Taking Your Talent to the Web | 3
Taking Your Talent to the Web
CLARITY BEGINS AT HOME(PAGE)
In developing GUI elements, web designers will frequently begin with the brand: funky elements for an entertainment site pitched at 20-somethings; somber, restrained elements for a news or medical site; and so on (more about branding in a moment). As each site presents a visitor with new GUI elements, those elements have the potential to brand the site while offering visitors a sense of identity and place. These elements also have the potential to confuse the heck out of people. As with the operating systems they mimic, GUI elements should be as clear and easy to use as possible. Clarity and ease of use are especially crucial factors in the development of iconic interface elements and site structure labels.
I Think Icon, I Think Icon
Graphical devices (icons) guide viewers through the site experience. For ward and reverse arrows are common ways of navigating from page to page. Graphical buttons are often used to trigger certain actions. For instance, a Play button may be used to trigger a recorded sound or an embedded, streaming QuickTime movie. A pen or pencil icon may link to a message board, or a book or newspaper icon can guide the visitor to a downloadable, printer-friendly version of the pages content.
Printing in the Browser Wars
Why aren't web pages themselves printer-friendly? It is because too often browsers are rushed into production as the latest assault in the "Browser Wars," instead of offering carefully considered and usable features. By the time this book is released, the worst of the Browser Wars will be behind us.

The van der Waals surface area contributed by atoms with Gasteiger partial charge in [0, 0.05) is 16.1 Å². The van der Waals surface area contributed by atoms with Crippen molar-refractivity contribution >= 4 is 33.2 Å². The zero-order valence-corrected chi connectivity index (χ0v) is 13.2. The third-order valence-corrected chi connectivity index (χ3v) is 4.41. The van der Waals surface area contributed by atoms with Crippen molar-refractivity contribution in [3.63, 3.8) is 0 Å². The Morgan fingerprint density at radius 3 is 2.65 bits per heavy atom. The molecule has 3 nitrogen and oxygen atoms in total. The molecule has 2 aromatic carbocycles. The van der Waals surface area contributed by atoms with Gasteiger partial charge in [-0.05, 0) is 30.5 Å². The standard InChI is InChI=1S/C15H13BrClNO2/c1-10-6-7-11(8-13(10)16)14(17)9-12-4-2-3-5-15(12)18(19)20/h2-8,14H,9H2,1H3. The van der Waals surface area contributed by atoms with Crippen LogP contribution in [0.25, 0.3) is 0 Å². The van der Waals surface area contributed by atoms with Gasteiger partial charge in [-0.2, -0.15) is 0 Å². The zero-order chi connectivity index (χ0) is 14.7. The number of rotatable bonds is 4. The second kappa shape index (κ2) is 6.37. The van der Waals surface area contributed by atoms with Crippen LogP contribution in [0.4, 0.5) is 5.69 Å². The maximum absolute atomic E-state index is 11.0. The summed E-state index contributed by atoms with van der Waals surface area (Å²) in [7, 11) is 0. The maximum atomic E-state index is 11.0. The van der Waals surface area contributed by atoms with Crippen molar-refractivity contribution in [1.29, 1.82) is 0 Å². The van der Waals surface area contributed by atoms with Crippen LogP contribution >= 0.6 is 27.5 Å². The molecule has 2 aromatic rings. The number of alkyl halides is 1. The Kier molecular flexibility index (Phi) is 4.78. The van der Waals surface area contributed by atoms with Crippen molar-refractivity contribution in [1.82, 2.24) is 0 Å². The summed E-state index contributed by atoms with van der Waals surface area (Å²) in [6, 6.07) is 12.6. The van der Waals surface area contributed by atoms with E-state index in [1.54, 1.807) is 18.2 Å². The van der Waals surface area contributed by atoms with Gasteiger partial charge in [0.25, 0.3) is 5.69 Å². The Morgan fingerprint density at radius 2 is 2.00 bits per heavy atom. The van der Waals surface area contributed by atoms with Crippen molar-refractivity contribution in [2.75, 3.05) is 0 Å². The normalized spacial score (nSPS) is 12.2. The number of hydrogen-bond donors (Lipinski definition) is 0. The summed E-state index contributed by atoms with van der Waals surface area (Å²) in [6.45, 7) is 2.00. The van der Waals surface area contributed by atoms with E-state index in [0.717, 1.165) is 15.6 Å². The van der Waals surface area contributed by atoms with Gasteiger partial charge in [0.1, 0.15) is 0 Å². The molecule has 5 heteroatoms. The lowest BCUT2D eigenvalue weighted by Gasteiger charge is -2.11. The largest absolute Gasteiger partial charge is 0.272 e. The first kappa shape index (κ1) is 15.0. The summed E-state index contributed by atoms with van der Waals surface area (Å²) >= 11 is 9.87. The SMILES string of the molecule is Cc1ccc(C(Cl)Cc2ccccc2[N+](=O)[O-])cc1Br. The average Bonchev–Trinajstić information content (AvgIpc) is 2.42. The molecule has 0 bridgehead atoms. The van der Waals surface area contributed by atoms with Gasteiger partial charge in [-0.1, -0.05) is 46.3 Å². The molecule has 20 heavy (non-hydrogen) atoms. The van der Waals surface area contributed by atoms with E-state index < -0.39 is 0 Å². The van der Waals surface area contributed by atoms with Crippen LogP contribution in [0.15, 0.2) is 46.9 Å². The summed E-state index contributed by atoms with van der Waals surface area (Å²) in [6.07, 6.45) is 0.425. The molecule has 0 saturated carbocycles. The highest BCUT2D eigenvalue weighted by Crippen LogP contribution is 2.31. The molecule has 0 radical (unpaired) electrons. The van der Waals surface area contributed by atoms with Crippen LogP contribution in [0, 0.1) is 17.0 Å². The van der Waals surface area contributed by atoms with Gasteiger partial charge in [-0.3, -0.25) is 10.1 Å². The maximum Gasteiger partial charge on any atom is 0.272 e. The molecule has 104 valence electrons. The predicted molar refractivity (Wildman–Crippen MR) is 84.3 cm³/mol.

Icons, with or without text labels, frequently serve as quick, visual cues to the site's offerings. They also support international visitors for whom English is not a first language. Sites with massive amounts of content on their home pages, such as portals and magazine sites, can use icons to better organize and clarify sections (see Figures 3.11 and 3.12).
Figure 3.11 The icons seen here help draw the eye to the sec- ondary menu, and some of them even communicate in ways a non-English speaking visitor might understand. Designing icons that communicate is difficult. Competing ele- ments must fit within the narrow width of a lowest- common-denominator monitor, leaving little room in which to develop legible imagery (www.eloquent.com).
On the Web, as in talking to a policeman, clarity is a virtue. While it is tempting to get really creative with such elements, the most creative solutions are often the clearest.
Say you are designing a site for a chain of Wild West theme hotels. In visiting the hotels and studying the chain's promotional brochures and advertising, you can't miss the fact that Western paraphernalia is used to brand the franchise from the bronze horse head coat hooks in guest closets to the cowhide couches in the lobby. Thinking like a brand steward, you decide it might be fun to use lassos rather than arrows to indicate "previous page" and "next page" on the site. To you, as a visual person, it is readily appar ent that the rope at the edge of the lasso "points" forward or backward.
Well, cowboy, test that design on some users before you fight for it. If users are confused by your branded iconic elements if the lassos strike users as meaningless ornamentation rather than functional GUI elements be pre pared to rustle up some traditional left and right arrows, even if it chaps your spurs.
Figure 3.11 We are clearly in the land of the recreational web- site, as denoted by the tagline "professional martini consumer." Few sites would devote all screen space to a simple menu structure. Indeed, this the site recently went offline for a redesign (www.drymartini.com).